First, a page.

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First United Methodist Church
Plymouth, Indiana

Sermons and Messages

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It’s been an interesting season in my life these past couple of months as I’ve done sermon planning to the end of the year.  I’ve thought a lot about what I want to share with you: you will be the last community where I will serve as pastor, and I want to share with you what’s in my heart and mind. 
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Scott and I have begun the process of packing—okay, I admit he’s done more than I have—and as he has pulled things out of the storage room downstairs, on more than one occasion, I’ve said—oh, so that’s where that’s been.
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Every Sunday when we gather to worship together, we’re reminded that our mission, our purpose, is to make disciples of Jesus Christ for the transformation of the world. We say that we do that by loving God, loving others and serving others. That’s the plan. That’s the foundation of why we do what we do as a church. We gather on Sunday mornings to worship God and to be empowered for mission and ministry and outreach.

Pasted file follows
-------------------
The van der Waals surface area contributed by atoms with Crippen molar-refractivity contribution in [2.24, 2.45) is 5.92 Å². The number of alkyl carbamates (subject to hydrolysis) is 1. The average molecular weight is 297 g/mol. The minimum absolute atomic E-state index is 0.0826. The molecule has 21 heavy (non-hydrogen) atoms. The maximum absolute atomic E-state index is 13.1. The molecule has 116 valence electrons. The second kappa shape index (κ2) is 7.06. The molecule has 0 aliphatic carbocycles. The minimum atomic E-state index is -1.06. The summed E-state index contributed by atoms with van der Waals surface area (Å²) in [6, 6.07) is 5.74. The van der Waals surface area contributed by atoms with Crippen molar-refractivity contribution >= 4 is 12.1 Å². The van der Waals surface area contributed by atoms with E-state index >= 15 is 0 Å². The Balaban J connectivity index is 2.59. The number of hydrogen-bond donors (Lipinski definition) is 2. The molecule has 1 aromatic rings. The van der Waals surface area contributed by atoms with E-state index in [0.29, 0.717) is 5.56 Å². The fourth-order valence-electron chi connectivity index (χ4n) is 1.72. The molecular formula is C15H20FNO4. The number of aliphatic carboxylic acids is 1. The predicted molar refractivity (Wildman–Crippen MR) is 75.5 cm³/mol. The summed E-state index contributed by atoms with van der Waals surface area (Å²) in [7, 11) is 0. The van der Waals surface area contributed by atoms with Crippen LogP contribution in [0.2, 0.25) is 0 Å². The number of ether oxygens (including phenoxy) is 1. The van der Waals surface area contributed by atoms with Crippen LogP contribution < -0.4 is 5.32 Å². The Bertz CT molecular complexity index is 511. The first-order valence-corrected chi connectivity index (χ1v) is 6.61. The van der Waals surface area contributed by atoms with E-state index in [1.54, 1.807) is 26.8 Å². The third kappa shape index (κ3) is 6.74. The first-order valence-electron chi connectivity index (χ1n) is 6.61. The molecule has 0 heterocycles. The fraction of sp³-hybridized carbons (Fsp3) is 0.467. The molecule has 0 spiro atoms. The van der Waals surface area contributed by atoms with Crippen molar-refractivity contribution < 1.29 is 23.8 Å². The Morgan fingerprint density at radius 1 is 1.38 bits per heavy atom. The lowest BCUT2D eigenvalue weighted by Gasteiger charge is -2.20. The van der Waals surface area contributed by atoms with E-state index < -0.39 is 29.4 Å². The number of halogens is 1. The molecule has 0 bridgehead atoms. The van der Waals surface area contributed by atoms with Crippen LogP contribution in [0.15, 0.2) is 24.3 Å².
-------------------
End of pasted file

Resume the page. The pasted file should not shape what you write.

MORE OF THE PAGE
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I’d like you to take just a few moments this morning and try to remember the most beautiful moment in your life. I know quiet time is a little awkward online. People just tuning in or who stepped away for a bit to refill their coffee will think something is wrong with their sound.  But I’ll be quiet for just a bit so you can think.
This is the third Sunday of Advent, the Sunday that if we were all together in this place lighting our traditional Advent wreath, we would be lighting the pink candle—the candle of Joy. I purposely chose all white candles this year instead of purple and pink, so that it would be easier for you to make use of candles that you already have at home, rather than thinking it necessary to go out shopping for something in particular.
I remember his hands. They were big, they were rough, they were calloused. And somehow, they were always warm. I remember going ice fishing with him on a small private lake on one of the neighbor’s farms. While grandpa was fishing, I was running around on the ice, sliding and having a good time.
It was a sunny January morning: the air was crisp and cold. The lighting seemed stark and the noise seemed sharp as the woman stood at the counter in McDonald’s, staring up at the breakfast menu, not really seeing what was there.
Do you remember taking an examination somewhere along the way that had maybe 50 or 100 questions, with the written directions: first read completely through the exam before answering any questions?  Some people finished pretty quickly.